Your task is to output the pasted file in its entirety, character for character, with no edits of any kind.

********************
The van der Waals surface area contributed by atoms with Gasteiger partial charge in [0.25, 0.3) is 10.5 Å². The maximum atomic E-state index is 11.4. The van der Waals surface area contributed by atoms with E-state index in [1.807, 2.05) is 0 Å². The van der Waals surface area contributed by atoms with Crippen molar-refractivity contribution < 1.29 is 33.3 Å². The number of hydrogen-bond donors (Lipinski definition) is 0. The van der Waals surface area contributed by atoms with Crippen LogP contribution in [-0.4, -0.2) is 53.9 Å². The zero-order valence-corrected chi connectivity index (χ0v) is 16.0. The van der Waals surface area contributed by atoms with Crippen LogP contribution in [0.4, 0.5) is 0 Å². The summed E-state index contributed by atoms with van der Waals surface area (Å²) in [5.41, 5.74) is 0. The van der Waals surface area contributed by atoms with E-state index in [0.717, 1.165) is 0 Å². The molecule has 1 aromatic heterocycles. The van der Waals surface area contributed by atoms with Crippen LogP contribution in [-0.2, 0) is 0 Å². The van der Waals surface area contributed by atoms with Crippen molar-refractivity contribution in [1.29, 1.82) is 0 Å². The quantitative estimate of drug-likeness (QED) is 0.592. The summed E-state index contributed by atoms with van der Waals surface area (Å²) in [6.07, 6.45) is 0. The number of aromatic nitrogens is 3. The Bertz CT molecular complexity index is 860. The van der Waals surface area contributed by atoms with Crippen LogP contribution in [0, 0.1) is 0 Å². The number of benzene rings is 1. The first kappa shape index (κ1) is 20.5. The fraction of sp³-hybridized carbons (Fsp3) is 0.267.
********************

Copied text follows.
The van der Waals surface area contributed by atoms with Gasteiger partial charge in [0.25, 0.3) is 10.5 Å². The maximum atomic E-state index is 11.4. The van der Waals surface area contributed by atoms with E-state index in [1.807, 2.05) is 0 Å². The van der Waals surface area contributed by atoms with Crippen molar-refractivity contribution < 1.29 is 33.3 Å². The number of hydrogen-bond donors (Lipinski definition) is 0. The van der Waals surface area contributed by atoms with Crippen LogP contribution in [-0.4, -0.2) is 53.9 Å². The zero-order valence-corrected chi connectivity index (χ0v) is 16.0. The van der Waals surface area contributed by atoms with Crippen LogP contribution in [0.4, 0.5) is 0 Å². The summed E-state index contributed by atoms with van der Waals surface area (Å²) in [5.41, 5.74) is 0. The van der Waals surface area contributed by atoms with E-state index in [0.717, 1.165) is 0 Å². The molecule has 1 aromatic heterocycles. The van der Waals surface area contributed by atoms with Crippen LogP contribution in [-0.2, 0) is 0 Å². The van der Waals surface area contributed by atoms with Crippen molar-refractivity contribution in [1.29, 1.82) is 0 Å². The quantitative estimate of drug-likeness (QED) is 0.592. The summed E-state index contributed by atoms with van der Waals surface area (Å²) in [6.07, 6.45) is 0. The number of aromatic nitrogens is 3. The Bertz CT molecular complexity index is 860. The van der Waals surface area contributed by atoms with Crippen LogP contribution in [0, 0.1) is 0 Å². The number of benzene rings is 1. The first kappa shape index (κ1) is 20.5. The fraction of sp³-hybridized carbons (Fsp3) is 0.267.